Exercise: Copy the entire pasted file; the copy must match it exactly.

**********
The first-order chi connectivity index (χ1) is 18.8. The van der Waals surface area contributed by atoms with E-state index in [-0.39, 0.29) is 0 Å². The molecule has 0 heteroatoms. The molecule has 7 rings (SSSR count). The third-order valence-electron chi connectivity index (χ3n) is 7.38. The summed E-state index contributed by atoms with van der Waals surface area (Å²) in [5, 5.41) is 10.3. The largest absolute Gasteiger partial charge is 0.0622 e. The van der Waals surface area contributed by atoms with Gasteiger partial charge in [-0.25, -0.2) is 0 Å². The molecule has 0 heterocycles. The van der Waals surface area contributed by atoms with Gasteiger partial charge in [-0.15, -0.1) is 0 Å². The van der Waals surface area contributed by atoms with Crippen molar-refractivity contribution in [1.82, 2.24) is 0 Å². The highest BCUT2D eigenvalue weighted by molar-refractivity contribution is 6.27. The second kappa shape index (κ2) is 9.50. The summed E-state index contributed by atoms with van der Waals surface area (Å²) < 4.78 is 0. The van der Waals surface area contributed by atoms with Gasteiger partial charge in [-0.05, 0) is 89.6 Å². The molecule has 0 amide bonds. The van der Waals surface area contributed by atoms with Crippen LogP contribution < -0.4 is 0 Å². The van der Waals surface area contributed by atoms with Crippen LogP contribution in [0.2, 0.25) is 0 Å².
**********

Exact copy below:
The first-order chi connectivity index (χ1) is 18.8. The van der Waals surface area contributed by atoms with E-state index in [-0.39, 0.29) is 0 Å². The molecule has 0 heteroatoms. The molecule has 7 rings (SSSR count). The third-order valence-electron chi connectivity index (χ3n) is 7.38. The summed E-state index contributed by atoms with van der Waals surface area (Å²) in [5, 5.41) is 10.3. The largest absolute Gasteiger partial charge is 0.0622 e. The van der Waals surface area contributed by atoms with Gasteiger partial charge in [-0.25, -0.2) is 0 Å². The molecule has 0 heterocycles. The van der Waals surface area contributed by atoms with Gasteiger partial charge in [-0.15, -0.1) is 0 Å². The van der Waals surface area contributed by atoms with Crippen molar-refractivity contribution in [1.82, 2.24) is 0 Å². The highest BCUT2D eigenvalue weighted by molar-refractivity contribution is 6.27. The second kappa shape index (κ2) is 9.50. The summed E-state index contributed by atoms with van der Waals surface area (Å²) < 4.78 is 0. The van der Waals surface area contributed by atoms with Gasteiger partial charge in [-0.05, 0) is 89.6 Å². The molecule has 0 amide bonds. The van der Waals surface area contributed by atoms with Crippen LogP contribution < -0.4 is 0 Å². The van der Waals surface area contributed by atoms with Crippen LogP contribution in [0.2, 0.25) is 0 Å².